Vulnerability in Kerberos 4 Key Server

Original issue date: February 21, 1996
Last revised: September 24, 1997
Updated copyright statement

A complete revision history is at the end of this file.
The CERT Coordination Center has received reports of a vulnerability in the Kerberos Version 4 server. On unpatched Kerberos 4 systems, under certain circumstances, intruders can masquerade as authorized Kerberos users and gain access to services and resources not intended for their use. The CERT team recommends that you apply one of the solutions given in Section III.

The Kerberos Version 5 server running in Version 4 compatibility mode is also vulnerable under certain circumstances. The Massachusetts Institute of Technology (MIT) is working on the patches for that version.

We will update this advisory as we receive additional information. Please check advisory files regularly for updates that relate to your site.

I. Description

The Kerberos Version 4 server is using a weak random number generator to produce session keys. On a computer of average speed, the session key for a ticket can be broken in a maximum of 2-4 minutes, and sometimes in much less time. This means that usable session keys can be manufactured without a user first being authorized by Kerberos.

II. Impact

Under certain circumstances, intruders can masquerade as authorized Kerberos users and gain access to services and resources not intended for their use.

III. Solution

If you are running Kerberos Version 4 and have built Kerberos from a source distribution, use solution A. If you have obtained Kerberos 4 binaries from a vendor, use solution B. If you are now using Kerberos Version 5, be aware that MIT is working on patches for that version. Notice will be made when the patches are available.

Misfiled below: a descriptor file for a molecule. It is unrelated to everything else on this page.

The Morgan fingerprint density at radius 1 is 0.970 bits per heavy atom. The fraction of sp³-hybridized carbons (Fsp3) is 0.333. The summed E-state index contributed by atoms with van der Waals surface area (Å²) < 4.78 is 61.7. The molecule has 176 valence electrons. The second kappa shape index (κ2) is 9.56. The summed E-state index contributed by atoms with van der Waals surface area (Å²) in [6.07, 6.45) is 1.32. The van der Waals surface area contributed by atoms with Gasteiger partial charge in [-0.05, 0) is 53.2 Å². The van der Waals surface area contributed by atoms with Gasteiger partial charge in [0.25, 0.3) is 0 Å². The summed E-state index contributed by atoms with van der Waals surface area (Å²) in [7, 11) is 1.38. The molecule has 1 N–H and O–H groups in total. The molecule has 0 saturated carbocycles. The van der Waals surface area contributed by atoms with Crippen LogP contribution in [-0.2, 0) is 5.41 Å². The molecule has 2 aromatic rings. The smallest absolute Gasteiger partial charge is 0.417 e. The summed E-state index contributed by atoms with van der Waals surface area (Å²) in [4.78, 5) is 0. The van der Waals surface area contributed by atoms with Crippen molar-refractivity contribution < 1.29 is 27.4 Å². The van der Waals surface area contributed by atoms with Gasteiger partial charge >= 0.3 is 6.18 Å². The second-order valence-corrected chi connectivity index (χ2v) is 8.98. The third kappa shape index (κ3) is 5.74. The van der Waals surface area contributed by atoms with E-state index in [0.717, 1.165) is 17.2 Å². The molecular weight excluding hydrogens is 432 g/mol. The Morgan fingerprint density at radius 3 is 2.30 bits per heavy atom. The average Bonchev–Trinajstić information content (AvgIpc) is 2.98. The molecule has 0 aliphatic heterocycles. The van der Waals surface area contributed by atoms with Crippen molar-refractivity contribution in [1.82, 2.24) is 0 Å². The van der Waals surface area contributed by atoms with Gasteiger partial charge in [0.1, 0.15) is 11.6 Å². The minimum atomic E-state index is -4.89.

A. Solution for Source Distributions

If you have built Kerberos Version 4 from source, follow these instructions to retrieve the fixes necessary to correct this problem:
Use anonymous FTP to Change directory to /pub/kerberos, fetch and read "README.KRB4" found in that directory. It will provide the name of the distribution directory (which is otherwise hidden and cannot be found by listing its parent directory). Change directory to the hidden distribution directory. There you will find the original Kerberos distribution plus a new file named "random_patch.tar.Z" (and random_patch.tar.gz for those with "gzip"). This tar file contains two files, the patch itself and a README.PATCH file. Read this file carefully before proceeding.
As of February 23, 1996, MIT has updated the patch described in advisory CA-96.03. The actual patch has not changed, but the README.PATCH file (part of random_patch.tar.*) which contains instructions on how to install the patch has been edited to include the following new paragraph:

IMPORTANT: After running fix_kdb_keys you must kill and restart the kerberos server process (it has the old keys cached in memory). Also, if you operate any Kerberos slave servers, you need to perform a slave propagation immediately to update the keys on the slaves.

Updated files are now available on "" including an updated random_patch.md5 file which contains the MD5 checksums of random_patch.tar.* The PGP Signature is issued by Jeffrey I. Schiller <> using PGP keyid 0x0DBF906D. The fingerprint is

DD DC 88 AA 92 DC DD D5 BA 0A 6B 59 C1 65 AD 01

The updated files are also available from

The new checksums are

MD5 (random_patch.md5) = ecf5412094572e183aa33ae4e5f197b8
MD5 (random_patch.tar.Z) = e925b687a05a8c6321b2805026253315